I think probably the hardest part of the course for me was the 5 day trip into the mountains. The weather was particularly warm which can bring its own problems as severe cold. At times I found it particularly hard to keep up with the others. Our back packs were wooden frames to which you lashed a kit bag. Apart from your own kit all the food had to be carried to our base camp at High Beech log cabin deep in the Dovey forest some 25 miles from Aberdovey. Care was needed to arrange packing to give a comfortable balance, nevertheless they were very heavy, and the straps cut into your shoulders. When you took them off you felt as though you were walking on air!

Once at High Beech I thought things would be easier, not so. One night was spent in a bivouac which we each had to be constructed from what the forest had to offer and without the use of a tool of any kind, out of sight and ear shot of the others. I think mine was reasonably weatherproof, but the darkness was inpenetratable and the silence deafening except for the odd cracking twig. I remember closing my eyes not daring to open them for what I might see or imagine! It was long night I can tell you nevertheless I was still in one piece in the morning!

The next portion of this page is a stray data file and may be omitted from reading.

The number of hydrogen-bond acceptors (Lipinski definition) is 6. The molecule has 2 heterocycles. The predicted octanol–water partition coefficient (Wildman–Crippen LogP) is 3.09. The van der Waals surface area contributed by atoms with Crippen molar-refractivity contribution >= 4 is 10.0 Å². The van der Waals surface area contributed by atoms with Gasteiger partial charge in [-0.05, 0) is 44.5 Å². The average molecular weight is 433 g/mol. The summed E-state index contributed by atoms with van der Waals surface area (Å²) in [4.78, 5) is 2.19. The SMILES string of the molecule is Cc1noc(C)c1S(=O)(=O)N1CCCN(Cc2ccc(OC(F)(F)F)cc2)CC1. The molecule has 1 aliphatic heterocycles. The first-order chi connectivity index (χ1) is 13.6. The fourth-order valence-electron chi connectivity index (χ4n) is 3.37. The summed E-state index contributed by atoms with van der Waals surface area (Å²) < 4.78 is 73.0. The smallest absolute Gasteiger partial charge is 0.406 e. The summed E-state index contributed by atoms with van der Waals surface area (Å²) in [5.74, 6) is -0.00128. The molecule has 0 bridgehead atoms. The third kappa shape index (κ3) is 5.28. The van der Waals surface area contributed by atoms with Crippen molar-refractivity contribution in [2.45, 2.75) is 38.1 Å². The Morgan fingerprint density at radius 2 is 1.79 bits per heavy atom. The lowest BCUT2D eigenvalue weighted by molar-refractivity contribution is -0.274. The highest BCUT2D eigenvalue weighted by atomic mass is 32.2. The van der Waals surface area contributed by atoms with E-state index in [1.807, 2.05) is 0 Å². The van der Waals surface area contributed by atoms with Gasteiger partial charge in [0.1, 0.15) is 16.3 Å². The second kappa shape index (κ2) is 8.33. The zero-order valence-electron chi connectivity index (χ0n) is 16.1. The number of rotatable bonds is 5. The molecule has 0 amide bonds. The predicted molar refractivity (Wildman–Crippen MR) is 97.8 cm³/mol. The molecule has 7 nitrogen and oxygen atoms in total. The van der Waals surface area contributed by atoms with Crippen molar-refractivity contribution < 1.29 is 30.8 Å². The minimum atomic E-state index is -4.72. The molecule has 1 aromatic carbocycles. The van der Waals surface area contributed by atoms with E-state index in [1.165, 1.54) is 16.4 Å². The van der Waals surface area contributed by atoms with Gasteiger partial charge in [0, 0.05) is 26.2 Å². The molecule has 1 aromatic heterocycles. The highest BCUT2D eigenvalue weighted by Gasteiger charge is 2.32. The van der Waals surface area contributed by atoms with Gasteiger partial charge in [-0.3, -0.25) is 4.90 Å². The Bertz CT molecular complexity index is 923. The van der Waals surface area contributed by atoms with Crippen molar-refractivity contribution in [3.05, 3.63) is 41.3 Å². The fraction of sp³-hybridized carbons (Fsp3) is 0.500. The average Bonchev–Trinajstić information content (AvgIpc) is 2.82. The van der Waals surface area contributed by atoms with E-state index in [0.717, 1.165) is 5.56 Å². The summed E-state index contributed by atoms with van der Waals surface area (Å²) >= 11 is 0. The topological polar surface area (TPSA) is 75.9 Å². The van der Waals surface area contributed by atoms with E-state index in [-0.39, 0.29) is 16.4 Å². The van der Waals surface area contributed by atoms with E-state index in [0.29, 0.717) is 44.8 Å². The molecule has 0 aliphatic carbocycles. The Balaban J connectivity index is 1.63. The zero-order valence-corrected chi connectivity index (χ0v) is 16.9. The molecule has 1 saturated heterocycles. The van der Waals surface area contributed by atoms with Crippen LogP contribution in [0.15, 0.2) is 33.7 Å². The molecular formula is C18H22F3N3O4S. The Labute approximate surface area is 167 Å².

There was one light expedition to climb Arran Mawddwy 2790 ft I believe it was a 30 mile round trip. We walked and climbed almost continuously from dawn until dusk. The weather was particularly humid and one or two of the lads began to suffer from dehydration. We were not allowed to drink water from streams below the sheep line due to possible contamination from the winter. For some reason we did not carry water with us. When we did find a suitable stream, I have never tasted water quite like it. By the time we returned to the log cabin we could not have walked another yard. The next day was spent recovering working with Forestry Commission staff learning about what they do. Other days were spent on small group expeditions etc. then the long walk back to the school, lots of blisters for some, I was ok.